Fujifilm Neopan 400 film cansiterSince getting back into film photography, one of the things that I’ve noticed is that more and more film brands seem to be disappearing. Often, before any formal announcements, there are discussions on online photography forums. For example, it appears that Fujifilm might be discontinuing Neopan 400 film.

For photographers who develop their own film and also take this through to darkroom enlargements, I can see how the ongoing loss could be a serious loss. The inability to get hold of their preferred photographic tools could force photographers and artists to adapt their style of working. And obviously, the less products in the market, the less choice. Which can lead to price rises and product shortages. And, let’s face it, (hipsters aside) the market for film photography is probably only going to get smaller.

From a personal point of view (and that’s all this blog ever is), I wonder how much this will actually affect my own photographic workflow. I scan my negatives. From then onwards, my photographic practice is fully dependent on a digital workflow. So, with black and white film, the subtleties of Neopan 400’s possible higher contrast, versus Ilford HP5 supposedly having a more ‘traditional look’ are generally lost on me. Quite honestly, I’m not a good enough photographer to fully utilise the subtleties of different brands of camera film. Indeed, for black and white photgraphy, I prefer to use films which have a lower contrast and perhaps even less ‘character’ – and I also scan my negatives ‘flat’, without any scanner software filters enabled. This allows me more leeway to adjust them within Photoshop – for example it’s much easier to add contrast digitally than remove it, in my opinion.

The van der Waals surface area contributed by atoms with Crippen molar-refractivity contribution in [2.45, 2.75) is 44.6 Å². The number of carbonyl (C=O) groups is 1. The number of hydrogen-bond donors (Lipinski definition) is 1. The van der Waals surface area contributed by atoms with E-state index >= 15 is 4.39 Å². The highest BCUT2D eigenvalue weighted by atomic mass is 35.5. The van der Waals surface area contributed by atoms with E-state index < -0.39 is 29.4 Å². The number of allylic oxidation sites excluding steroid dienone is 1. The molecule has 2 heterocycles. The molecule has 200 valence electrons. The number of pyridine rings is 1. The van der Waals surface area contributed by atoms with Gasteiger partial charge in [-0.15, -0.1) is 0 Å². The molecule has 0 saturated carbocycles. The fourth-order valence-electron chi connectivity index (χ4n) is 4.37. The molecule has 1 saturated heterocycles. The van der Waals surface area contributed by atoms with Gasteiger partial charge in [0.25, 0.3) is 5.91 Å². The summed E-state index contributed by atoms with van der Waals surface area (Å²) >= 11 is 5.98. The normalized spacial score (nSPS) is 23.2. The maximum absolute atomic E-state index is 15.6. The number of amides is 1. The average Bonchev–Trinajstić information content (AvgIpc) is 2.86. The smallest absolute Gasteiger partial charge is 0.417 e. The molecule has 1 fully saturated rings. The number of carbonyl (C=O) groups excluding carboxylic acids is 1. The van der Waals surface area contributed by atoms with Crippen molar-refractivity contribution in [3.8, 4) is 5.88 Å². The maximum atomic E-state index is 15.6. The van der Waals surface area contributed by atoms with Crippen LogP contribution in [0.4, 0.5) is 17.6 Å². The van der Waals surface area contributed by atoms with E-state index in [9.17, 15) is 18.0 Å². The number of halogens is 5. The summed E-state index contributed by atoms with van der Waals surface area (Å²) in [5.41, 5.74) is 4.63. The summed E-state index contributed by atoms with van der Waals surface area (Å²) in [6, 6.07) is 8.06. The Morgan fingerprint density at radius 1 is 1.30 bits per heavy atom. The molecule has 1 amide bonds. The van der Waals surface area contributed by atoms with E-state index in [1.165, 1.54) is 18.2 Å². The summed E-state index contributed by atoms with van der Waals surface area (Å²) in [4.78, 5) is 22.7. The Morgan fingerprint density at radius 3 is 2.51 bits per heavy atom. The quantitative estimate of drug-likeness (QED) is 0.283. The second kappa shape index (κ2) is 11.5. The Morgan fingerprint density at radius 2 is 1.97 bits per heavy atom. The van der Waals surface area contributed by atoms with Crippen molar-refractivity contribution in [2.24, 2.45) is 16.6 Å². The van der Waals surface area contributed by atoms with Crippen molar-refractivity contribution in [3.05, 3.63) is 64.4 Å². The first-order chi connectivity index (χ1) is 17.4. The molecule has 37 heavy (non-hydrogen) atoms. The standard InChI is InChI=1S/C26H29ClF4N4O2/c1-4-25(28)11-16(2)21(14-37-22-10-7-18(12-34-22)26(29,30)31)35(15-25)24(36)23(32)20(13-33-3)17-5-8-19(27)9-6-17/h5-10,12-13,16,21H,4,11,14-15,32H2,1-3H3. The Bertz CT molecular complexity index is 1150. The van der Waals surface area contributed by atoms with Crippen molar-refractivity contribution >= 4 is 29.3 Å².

For colour film, it matters more to me what film I choose. This is from a ‘garbage-in garbage-out’ point of view. And actually this probably applies to digital colour photography also. Obviously, the colour hues and shades that my camera captures in the first place, affects how the post-processing will go later on.  The more post-processing that is required, the more colour noise that can be aded, for example. That said, I rarely use colour film, as I find that digital is so good these days.

With that in mind, should I really be looking for information about dynamic range, levels of grain, sharpness and how well certain films scan? Well, actually, stuff that! In practice, I often simply enjoy experimenting with different brands of film, to see what effects I get. And this, perhaps, is the crucial factor. I don’t take photographs simply to get a clinically superior result. I enjoy the tactile nature of film photography. I enjoy having a choice of films, and camera styles – SLRs and rangefinders. I also enjoy the wait, not being able to preview each photograph, and seeing the result come up on screen from my scanner. I  enjoy the frame of mind that film photography help puts me in and also how it improves my digital photography.

So, yes, I think it’s a crying shame when another photographic film disappears.